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Humanities and Social Sciences Library > Collections > Print Collection > Multiple Interpretations

Multiple Interpretations

Artists: A–G

Kevin Appel (American, born 1967)
House Rotation Blue: West View, North View, East View, South View
Portfolio of four intaglio prints with aquatint and photoengraving and a color photocopy of the plan view
Los Angeles: Contemporary Editions Los Angeles, 2000
Printed by Anthony Zepeda
Cadwalader Fund

In his paintings and in this suite of prints, Kevin Appel pays homage to the cool, futuristic aesthetic of 1950s and 1960s Modernist architecture in Southern California, as featured in the journals House and Garden and Sunset. In House Rotation Blue, Appel captures in aquatint and photoengraving the luminous transparency of an imaginary glass structure, viewed in rotation from the west, north, east, and south. Appel’s work has been considered an ironic and wry commentary on “utopian sterility” as perceived by an artist too young to have experienced firsthand the heyday of Modernism. The accompanying color photocopy includes the complete house plan, marked in red to indicate the four viewpoints shown in the prints.

appel1 appel2


David Avery (American, born 1952)
God’s Food or The Singing Bone
Portfolio of eight etchings
San Francisco: published and printed by the artist, 2004
Cadwalader Fund

A dealer urged David Avery to create a children’s book for adults around the same time that the artist came across a list of 200 stories collected and transcribed by the Brothers Grimm. Avery invited some friends—artists, writers, musicians, and collectors—to each choose five favorite titles, and then made a new list, he explained, from “the first unique title from each of them. The personality and interest that each participant exhibited in their approach to this request became a part of the work itself … this project ended up moving towards a more collaborative activity, and it was interesting to discover that the original materials that the Bros. Grimm utilized … were derived from oral folk traditions created for adults by adults in communal work situations.” The titles provided Avery with “a point of departure from which the imagination could spin its own tales.” Each etching is a miniature universe filled with encyclopedic detail. Avery acknowledges his admiration for the German artist Max Klinger (1857–1920), and these finely worked etchings also suggest a kinship with the work of early 19th-century German Romantic printmakers, including those in the circle of the Nazarenes.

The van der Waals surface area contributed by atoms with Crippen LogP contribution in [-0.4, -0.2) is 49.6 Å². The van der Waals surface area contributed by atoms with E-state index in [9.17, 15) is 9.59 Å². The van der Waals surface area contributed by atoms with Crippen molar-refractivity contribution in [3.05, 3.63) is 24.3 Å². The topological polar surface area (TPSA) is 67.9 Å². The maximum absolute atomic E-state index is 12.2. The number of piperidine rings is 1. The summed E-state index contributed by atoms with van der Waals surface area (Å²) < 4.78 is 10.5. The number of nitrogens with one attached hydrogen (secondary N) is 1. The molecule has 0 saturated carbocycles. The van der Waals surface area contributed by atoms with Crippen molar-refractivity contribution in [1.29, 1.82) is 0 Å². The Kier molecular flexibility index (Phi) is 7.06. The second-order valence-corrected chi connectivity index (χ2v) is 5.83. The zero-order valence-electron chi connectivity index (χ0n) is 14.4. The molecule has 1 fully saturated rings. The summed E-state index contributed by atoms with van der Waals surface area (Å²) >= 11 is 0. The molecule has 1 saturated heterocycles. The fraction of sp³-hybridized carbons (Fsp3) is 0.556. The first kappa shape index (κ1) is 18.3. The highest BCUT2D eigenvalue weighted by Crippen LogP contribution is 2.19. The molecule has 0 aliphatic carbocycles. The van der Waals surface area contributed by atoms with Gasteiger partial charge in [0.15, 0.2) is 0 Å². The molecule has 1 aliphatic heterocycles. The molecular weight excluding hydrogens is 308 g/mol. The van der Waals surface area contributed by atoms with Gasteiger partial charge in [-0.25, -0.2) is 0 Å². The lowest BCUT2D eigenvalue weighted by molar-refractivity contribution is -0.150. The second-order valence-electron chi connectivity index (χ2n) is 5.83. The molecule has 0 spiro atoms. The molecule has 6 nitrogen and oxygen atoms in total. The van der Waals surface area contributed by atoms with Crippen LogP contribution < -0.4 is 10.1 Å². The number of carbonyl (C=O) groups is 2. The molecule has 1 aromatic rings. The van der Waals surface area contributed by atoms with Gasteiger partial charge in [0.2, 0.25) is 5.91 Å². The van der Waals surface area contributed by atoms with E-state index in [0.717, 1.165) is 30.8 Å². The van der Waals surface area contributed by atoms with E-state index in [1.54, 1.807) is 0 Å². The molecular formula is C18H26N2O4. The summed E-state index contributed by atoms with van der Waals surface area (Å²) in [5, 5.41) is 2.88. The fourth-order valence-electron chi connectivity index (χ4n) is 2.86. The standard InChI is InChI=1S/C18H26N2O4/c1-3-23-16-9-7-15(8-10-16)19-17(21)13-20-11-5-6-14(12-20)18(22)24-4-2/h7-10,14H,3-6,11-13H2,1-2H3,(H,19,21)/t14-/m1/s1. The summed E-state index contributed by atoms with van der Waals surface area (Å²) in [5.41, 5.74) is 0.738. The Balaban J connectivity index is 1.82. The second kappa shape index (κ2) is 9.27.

Avery1 Avery5


Christiane Baumgartner (German, born 1967)
1 Sekunde
Portfolio of twenty-five woodcuts
Leipzig: Carivari, 2004
Printed by Bettina Haller, Sonnenberg-Presse, Chemnitz
Cadwalader Fund

To visualize time, speed, and duration, Christiane Baumgartner here combines a relatively new technology, video, with the oldest printmaking process, the woodcut. First, from inside a moving car, she filmed a landscape with a video camera. She then isolated twenty-five images captured in one second of video and translated the individual, sequential pictures into flickering patterns of horizontal woodcut lines, which reinforce the feeling of speed. On view are the first consecutive twenty freeze-framed stills from the “one-second” suite.

sekunde1 Sekunde2 Sekunde3 Sekunde4 Sekunde5


Sandow Birk (American, born 1964)
Leading Causes of Death in America / A Suite of Ten Etchings Inspired by the Graphic Works of George Bellows at the San Diego Museum of Art